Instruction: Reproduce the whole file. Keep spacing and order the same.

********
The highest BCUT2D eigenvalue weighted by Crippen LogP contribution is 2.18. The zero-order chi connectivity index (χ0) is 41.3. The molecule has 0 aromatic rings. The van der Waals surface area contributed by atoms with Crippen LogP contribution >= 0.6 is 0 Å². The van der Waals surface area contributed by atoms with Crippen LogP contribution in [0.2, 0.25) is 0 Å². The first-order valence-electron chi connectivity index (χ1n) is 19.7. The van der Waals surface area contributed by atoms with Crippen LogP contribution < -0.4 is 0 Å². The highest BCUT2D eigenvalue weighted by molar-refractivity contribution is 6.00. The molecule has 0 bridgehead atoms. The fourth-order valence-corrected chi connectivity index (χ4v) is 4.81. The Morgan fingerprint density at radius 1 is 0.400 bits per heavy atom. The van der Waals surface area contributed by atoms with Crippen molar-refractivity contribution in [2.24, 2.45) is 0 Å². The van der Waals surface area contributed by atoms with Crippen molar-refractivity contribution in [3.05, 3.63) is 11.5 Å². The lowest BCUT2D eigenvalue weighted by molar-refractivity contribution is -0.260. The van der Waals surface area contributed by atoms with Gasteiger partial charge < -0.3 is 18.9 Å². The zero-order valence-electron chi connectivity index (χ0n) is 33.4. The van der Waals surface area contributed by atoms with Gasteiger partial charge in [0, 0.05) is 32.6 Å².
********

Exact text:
The highest BCUT2D eigenvalue weighted by Crippen LogP contribution is 2.18. The zero-order chi connectivity index (χ0) is 41.3. The molecule has 0 aromatic rings. The van der Waals surface area contributed by atoms with Crippen LogP contribution >= 0.6 is 0 Å². The van der Waals surface area contributed by atoms with Crippen LogP contribution in [0.2, 0.25) is 0 Å². The first-order valence-electron chi connectivity index (χ1n) is 19.7. The van der Waals surface area contributed by atoms with Crippen LogP contribution < -0.4 is 0 Å². The highest BCUT2D eigenvalue weighted by molar-refractivity contribution is 6.00. The molecule has 0 bridgehead atoms. The fourth-order valence-corrected chi connectivity index (χ4v) is 4.81. The Morgan fingerprint density at radius 1 is 0.400 bits per heavy atom. The van der Waals surface area contributed by atoms with Crippen molar-refractivity contribution in [2.24, 2.45) is 0 Å². The van der Waals surface area contributed by atoms with Crippen molar-refractivity contribution in [3.05, 3.63) is 11.5 Å². The lowest BCUT2D eigenvalue weighted by molar-refractivity contribution is -0.260. The van der Waals surface area contributed by atoms with Gasteiger partial charge < -0.3 is 18.9 Å². The zero-order valence-electron chi connectivity index (χ0n) is 33.4. The van der Waals surface area contributed by atoms with Gasteiger partial charge in [0, 0.05) is 32.6 Å².